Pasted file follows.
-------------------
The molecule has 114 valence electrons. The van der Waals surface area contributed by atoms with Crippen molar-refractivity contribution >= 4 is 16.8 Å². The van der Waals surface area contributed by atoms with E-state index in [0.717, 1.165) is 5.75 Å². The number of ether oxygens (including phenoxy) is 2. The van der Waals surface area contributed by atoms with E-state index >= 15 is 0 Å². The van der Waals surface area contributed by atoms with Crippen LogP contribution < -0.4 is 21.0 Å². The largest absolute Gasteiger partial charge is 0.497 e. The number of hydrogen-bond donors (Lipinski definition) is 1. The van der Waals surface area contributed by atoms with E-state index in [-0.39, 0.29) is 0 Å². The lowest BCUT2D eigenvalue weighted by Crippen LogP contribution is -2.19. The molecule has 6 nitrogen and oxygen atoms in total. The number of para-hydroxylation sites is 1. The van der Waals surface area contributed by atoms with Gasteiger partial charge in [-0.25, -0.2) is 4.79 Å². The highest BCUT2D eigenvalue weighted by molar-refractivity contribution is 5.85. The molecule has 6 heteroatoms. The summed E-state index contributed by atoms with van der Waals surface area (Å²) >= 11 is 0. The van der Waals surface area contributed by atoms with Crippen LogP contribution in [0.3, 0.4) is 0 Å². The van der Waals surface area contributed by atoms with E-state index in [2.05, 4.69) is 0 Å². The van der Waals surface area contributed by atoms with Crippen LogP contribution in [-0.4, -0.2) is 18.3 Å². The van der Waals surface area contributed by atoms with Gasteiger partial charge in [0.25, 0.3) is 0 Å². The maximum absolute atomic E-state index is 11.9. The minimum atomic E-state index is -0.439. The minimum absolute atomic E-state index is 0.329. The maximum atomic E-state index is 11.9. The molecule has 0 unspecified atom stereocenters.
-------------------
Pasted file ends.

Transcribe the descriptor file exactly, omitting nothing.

The molecule has 114 valence electrons. The van der Waals surface area contributed by atoms with Crippen molar-refractivity contribution >= 4 is 16.8 Å². The van der Waals surface area contributed by atoms with E-state index in [0.717, 1.165) is 5.75 Å². The number of ether oxygens (including phenoxy) is 2. The van der Waals surface area contributed by atoms with E-state index >= 15 is 0 Å². The van der Waals surface area contributed by atoms with Crippen LogP contribution < -0.4 is 21.0 Å². The largest absolute Gasteiger partial charge is 0.497 e. The number of hydrogen-bond donors (Lipinski definition) is 1. The van der Waals surface area contributed by atoms with E-state index in [-0.39, 0.29) is 0 Å². The lowest BCUT2D eigenvalue weighted by Crippen LogP contribution is -2.19. The molecule has 6 nitrogen and oxygen atoms in total. The number of para-hydroxylation sites is 1. The van der Waals surface area contributed by atoms with Gasteiger partial charge in [-0.25, -0.2) is 4.79 Å². The highest BCUT2D eigenvalue weighted by molar-refractivity contribution is 5.85. The molecule has 6 heteroatoms. The summed E-state index contributed by atoms with van der Waals surface area (Å²) >= 11 is 0. The van der Waals surface area contributed by atoms with Crippen LogP contribution in [0.3, 0.4) is 0 Å². The van der Waals surface area contributed by atoms with E-state index in [2.05, 4.69) is 0 Å². The van der Waals surface area contributed by atoms with Crippen LogP contribution in [-0.4, -0.2) is 18.3 Å². The van der Waals surface area contributed by atoms with Gasteiger partial charge in [0.25, 0.3) is 0 Å². The maximum absolute atomic E-state index is 11.9. The minimum atomic E-state index is -0.439. The minimum absolute atomic E-state index is 0.329. The maximum atomic E-state index is 11.9. The molecule has 0 unspecified atom stereocenters.